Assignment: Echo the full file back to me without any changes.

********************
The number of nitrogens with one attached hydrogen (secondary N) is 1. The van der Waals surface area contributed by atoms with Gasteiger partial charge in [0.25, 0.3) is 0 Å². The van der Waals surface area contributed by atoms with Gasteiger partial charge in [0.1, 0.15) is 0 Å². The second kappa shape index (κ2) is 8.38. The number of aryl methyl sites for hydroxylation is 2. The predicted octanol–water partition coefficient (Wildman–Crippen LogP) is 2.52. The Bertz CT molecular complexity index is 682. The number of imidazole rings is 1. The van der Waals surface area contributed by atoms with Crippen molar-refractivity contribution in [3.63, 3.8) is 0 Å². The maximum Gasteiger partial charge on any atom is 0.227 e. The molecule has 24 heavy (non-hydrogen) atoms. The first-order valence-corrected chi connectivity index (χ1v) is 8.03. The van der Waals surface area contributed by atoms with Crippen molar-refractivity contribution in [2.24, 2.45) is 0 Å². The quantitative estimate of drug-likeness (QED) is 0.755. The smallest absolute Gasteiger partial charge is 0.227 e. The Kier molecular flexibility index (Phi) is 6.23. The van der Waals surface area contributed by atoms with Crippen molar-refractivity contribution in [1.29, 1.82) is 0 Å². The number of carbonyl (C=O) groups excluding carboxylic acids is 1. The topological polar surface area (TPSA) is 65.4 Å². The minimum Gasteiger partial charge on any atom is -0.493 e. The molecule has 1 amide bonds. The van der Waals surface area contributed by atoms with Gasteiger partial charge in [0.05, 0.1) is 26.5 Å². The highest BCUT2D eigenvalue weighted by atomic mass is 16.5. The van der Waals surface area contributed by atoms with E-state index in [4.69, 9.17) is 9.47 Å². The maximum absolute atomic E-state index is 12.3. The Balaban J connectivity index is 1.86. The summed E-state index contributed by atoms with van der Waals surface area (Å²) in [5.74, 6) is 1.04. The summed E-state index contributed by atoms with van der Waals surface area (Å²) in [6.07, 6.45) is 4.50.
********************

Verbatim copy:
The number of nitrogens with one attached hydrogen (secondary N) is 1. The van der Waals surface area contributed by atoms with Gasteiger partial charge in [0.25, 0.3) is 0 Å². The van der Waals surface area contributed by atoms with Gasteiger partial charge in [0.1, 0.15) is 0 Å². The second kappa shape index (κ2) is 8.38. The number of aryl methyl sites for hydroxylation is 2. The predicted octanol–water partition coefficient (Wildman–Crippen LogP) is 2.52. The Bertz CT molecular complexity index is 682. The number of imidazole rings is 1. The van der Waals surface area contributed by atoms with Crippen molar-refractivity contribution in [3.63, 3.8) is 0 Å². The maximum Gasteiger partial charge on any atom is 0.227 e. The molecule has 24 heavy (non-hydrogen) atoms. The first-order valence-corrected chi connectivity index (χ1v) is 8.03. The van der Waals surface area contributed by atoms with Crippen molar-refractivity contribution in [2.24, 2.45) is 0 Å². The quantitative estimate of drug-likeness (QED) is 0.755. The smallest absolute Gasteiger partial charge is 0.227 e. The Kier molecular flexibility index (Phi) is 6.23. The van der Waals surface area contributed by atoms with Crippen molar-refractivity contribution in [1.29, 1.82) is 0 Å². The number of carbonyl (C=O) groups excluding carboxylic acids is 1. The topological polar surface area (TPSA) is 65.4 Å². The minimum Gasteiger partial charge on any atom is -0.493 e. The molecule has 1 amide bonds. The van der Waals surface area contributed by atoms with Gasteiger partial charge in [0.05, 0.1) is 26.5 Å². The highest BCUT2D eigenvalue weighted by atomic mass is 16.5. The van der Waals surface area contributed by atoms with E-state index in [4.69, 9.17) is 9.47 Å². The maximum absolute atomic E-state index is 12.3. The Balaban J connectivity index is 1.86. The summed E-state index contributed by atoms with van der Waals surface area (Å²) in [5.74, 6) is 1.04. The summed E-state index contributed by atoms with van der Waals surface area (Å²) in [6.07, 6.45) is 4.50.